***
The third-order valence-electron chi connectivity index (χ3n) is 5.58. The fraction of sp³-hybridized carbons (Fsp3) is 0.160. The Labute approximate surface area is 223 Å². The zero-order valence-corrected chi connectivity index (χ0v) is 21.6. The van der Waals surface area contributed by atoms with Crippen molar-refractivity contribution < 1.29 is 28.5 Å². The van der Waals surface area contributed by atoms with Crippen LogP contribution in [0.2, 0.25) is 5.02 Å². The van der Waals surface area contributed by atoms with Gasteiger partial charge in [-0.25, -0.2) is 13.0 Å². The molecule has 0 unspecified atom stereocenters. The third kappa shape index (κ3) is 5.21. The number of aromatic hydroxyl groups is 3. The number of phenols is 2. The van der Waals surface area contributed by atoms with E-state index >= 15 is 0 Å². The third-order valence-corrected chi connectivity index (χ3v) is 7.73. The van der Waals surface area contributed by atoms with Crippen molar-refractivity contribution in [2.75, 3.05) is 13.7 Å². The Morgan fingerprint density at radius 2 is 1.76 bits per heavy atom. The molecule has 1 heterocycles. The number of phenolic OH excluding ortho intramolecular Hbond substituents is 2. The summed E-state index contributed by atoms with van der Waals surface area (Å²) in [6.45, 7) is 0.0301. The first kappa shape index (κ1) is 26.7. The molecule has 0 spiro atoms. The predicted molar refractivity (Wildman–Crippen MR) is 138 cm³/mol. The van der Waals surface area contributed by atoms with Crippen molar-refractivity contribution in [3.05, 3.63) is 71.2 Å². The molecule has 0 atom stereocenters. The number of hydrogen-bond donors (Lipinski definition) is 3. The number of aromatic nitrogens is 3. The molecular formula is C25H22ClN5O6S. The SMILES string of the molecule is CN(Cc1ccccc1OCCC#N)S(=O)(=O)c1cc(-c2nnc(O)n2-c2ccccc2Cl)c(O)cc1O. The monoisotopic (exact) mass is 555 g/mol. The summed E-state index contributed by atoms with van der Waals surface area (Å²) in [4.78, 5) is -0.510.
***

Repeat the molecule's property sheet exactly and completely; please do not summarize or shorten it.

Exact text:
The third-order valence-electron chi connectivity index (χ3n) is 5.58. The fraction of sp³-hybridized carbons (Fsp3) is 0.160. The Labute approximate surface area is 223 Å². The zero-order valence-corrected chi connectivity index (χ0v) is 21.6. The van der Waals surface area contributed by atoms with Crippen molar-refractivity contribution < 1.29 is 28.5 Å². The van der Waals surface area contributed by atoms with Crippen LogP contribution in [0.2, 0.25) is 5.02 Å². The van der Waals surface area contributed by atoms with Gasteiger partial charge in [-0.25, -0.2) is 13.0 Å². The molecule has 0 unspecified atom stereocenters. The third kappa shape index (κ3) is 5.21. The number of aromatic hydroxyl groups is 3. The number of phenols is 2. The van der Waals surface area contributed by atoms with E-state index >= 15 is 0 Å². The third-order valence-corrected chi connectivity index (χ3v) is 7.73. The van der Waals surface area contributed by atoms with Crippen molar-refractivity contribution in [2.75, 3.05) is 13.7 Å². The Morgan fingerprint density at radius 2 is 1.76 bits per heavy atom. The molecule has 1 heterocycles. The number of phenolic OH excluding ortho intramolecular Hbond substituents is 2. The summed E-state index contributed by atoms with van der Waals surface area (Å²) in [6.45, 7) is 0.0301. The first kappa shape index (κ1) is 26.7. The molecule has 0 spiro atoms. The predicted molar refractivity (Wildman–Crippen MR) is 138 cm³/mol. The van der Waals surface area contributed by atoms with Crippen molar-refractivity contribution in [3.05, 3.63) is 71.2 Å². The molecule has 0 atom stereocenters. The number of hydrogen-bond donors (Lipinski definition) is 3. The number of aromatic nitrogens is 3. The molecular formula is C25H22ClN5O6S. The SMILES string of the molecule is CN(Cc1ccccc1OCCC#N)S(=O)(=O)c1cc(-c2nnc(O)n2-c2ccccc2Cl)c(O)cc1O. The monoisotopic (exact) mass is 555 g/mol. The summed E-state index contributed by atoms with van der Waals surface area (Å²) in [4.78, 5) is -0.510.